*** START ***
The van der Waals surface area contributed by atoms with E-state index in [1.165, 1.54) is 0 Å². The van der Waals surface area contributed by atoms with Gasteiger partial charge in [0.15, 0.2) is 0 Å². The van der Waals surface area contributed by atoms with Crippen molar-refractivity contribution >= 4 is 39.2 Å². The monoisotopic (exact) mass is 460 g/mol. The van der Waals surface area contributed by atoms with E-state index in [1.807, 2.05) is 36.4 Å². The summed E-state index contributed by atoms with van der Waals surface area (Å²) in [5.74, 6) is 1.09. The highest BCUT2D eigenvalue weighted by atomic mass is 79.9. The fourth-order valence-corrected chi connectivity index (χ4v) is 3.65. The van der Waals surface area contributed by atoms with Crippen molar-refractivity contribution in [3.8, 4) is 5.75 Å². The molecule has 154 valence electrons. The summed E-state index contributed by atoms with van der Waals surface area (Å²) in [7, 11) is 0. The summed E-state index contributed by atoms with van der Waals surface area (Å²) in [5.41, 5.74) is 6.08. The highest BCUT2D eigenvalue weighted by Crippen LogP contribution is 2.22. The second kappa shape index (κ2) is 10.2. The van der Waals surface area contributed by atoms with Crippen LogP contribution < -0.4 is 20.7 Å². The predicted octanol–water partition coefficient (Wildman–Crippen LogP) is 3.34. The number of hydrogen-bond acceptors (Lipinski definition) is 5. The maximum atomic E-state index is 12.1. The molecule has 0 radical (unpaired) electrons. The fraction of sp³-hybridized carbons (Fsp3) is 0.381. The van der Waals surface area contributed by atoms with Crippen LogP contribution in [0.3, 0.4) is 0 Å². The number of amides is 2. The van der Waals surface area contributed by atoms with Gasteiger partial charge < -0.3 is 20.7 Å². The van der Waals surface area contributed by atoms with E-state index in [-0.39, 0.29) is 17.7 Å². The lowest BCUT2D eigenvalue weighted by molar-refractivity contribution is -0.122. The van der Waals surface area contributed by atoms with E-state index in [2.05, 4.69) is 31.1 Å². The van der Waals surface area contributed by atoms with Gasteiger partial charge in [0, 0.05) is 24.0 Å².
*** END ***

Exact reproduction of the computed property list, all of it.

The van der Waals surface area contributed by atoms with E-state index in [1.165, 1.54) is 0 Å². The van der Waals surface area contributed by atoms with Gasteiger partial charge in [0.15, 0.2) is 0 Å². The van der Waals surface area contributed by atoms with Crippen molar-refractivity contribution >= 4 is 39.2 Å². The monoisotopic (exact) mass is 460 g/mol. The van der Waals surface area contributed by atoms with E-state index in [1.807, 2.05) is 36.4 Å². The summed E-state index contributed by atoms with van der Waals surface area (Å²) in [5.74, 6) is 1.09. The highest BCUT2D eigenvalue weighted by atomic mass is 79.9. The fourth-order valence-corrected chi connectivity index (χ4v) is 3.65. The van der Waals surface area contributed by atoms with Crippen molar-refractivity contribution in [3.8, 4) is 5.75 Å². The molecule has 154 valence electrons. The summed E-state index contributed by atoms with van der Waals surface area (Å²) in [7, 11) is 0. The summed E-state index contributed by atoms with van der Waals surface area (Å²) in [5.41, 5.74) is 6.08. The highest BCUT2D eigenvalue weighted by Crippen LogP contribution is 2.22. The second kappa shape index (κ2) is 10.2. The van der Waals surface area contributed by atoms with Crippen LogP contribution < -0.4 is 20.7 Å². The predicted octanol–water partition coefficient (Wildman–Crippen LogP) is 3.34. The number of hydrogen-bond acceptors (Lipinski definition) is 5. The maximum atomic E-state index is 12.1. The molecule has 0 radical (unpaired) electrons. The fraction of sp³-hybridized carbons (Fsp3) is 0.381. The van der Waals surface area contributed by atoms with Crippen LogP contribution in [0.3, 0.4) is 0 Å². The number of amides is 2. The van der Waals surface area contributed by atoms with Gasteiger partial charge < -0.3 is 20.7 Å². The van der Waals surface area contributed by atoms with E-state index in [-0.39, 0.29) is 17.7 Å². The lowest BCUT2D eigenvalue weighted by molar-refractivity contribution is -0.122. The van der Waals surface area contributed by atoms with E-state index in [2.05, 4.69) is 31.1 Å². The van der Waals surface area contributed by atoms with Gasteiger partial charge in [0, 0.05) is 24.0 Å².